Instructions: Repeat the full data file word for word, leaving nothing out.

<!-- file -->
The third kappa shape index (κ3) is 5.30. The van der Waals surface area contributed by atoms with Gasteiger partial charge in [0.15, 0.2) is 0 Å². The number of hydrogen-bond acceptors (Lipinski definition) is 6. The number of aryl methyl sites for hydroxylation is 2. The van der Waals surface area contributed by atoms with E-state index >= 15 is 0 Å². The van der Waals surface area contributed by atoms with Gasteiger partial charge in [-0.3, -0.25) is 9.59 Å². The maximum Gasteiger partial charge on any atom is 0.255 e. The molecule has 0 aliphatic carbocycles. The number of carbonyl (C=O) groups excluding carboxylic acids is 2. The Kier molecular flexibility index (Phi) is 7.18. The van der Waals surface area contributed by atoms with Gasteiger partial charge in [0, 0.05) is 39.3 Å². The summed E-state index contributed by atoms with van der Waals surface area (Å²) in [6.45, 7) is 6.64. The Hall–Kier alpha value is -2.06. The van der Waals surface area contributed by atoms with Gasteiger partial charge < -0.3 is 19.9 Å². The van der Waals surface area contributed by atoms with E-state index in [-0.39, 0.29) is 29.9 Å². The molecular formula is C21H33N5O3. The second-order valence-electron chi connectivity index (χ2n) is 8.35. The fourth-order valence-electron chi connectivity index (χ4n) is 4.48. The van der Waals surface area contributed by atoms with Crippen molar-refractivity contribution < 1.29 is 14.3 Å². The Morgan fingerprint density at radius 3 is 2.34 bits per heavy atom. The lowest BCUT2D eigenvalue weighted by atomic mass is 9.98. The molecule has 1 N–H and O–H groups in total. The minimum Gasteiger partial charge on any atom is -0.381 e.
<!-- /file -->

The third kappa shape index (κ3) is 5.30. The van der Waals surface area contributed by atoms with Gasteiger partial charge in [0.15, 0.2) is 0 Å². The number of hydrogen-bond acceptors (Lipinski definition) is 6. The number of aryl methyl sites for hydroxylation is 2. The van der Waals surface area contributed by atoms with E-state index >= 15 is 0 Å². The van der Waals surface area contributed by atoms with Gasteiger partial charge in [-0.3, -0.25) is 9.59 Å². The maximum Gasteiger partial charge on any atom is 0.255 e. The molecule has 0 aliphatic carbocycles. The number of carbonyl (C=O) groups excluding carboxylic acids is 2. The Kier molecular flexibility index (Phi) is 7.18. The van der Waals surface area contributed by atoms with Gasteiger partial charge in [0, 0.05) is 39.3 Å². The summed E-state index contributed by atoms with van der Waals surface area (Å²) in [6.45, 7) is 6.64. The Hall–Kier alpha value is -2.06. The van der Waals surface area contributed by atoms with Gasteiger partial charge < -0.3 is 19.9 Å². The van der Waals surface area contributed by atoms with E-state index in [-0.39, 0.29) is 29.9 Å². The molecular formula is C21H33N5O3. The second-order valence-electron chi connectivity index (χ2n) is 8.35. The fourth-order valence-electron chi connectivity index (χ4n) is 4.48. The van der Waals surface area contributed by atoms with Crippen molar-refractivity contribution < 1.29 is 14.3 Å². The Morgan fingerprint density at radius 3 is 2.34 bits per heavy atom. The lowest BCUT2D eigenvalue weighted by atomic mass is 9.98. The molecule has 1 N–H and O–H groups in total. The minimum Gasteiger partial charge on any atom is -0.381 e.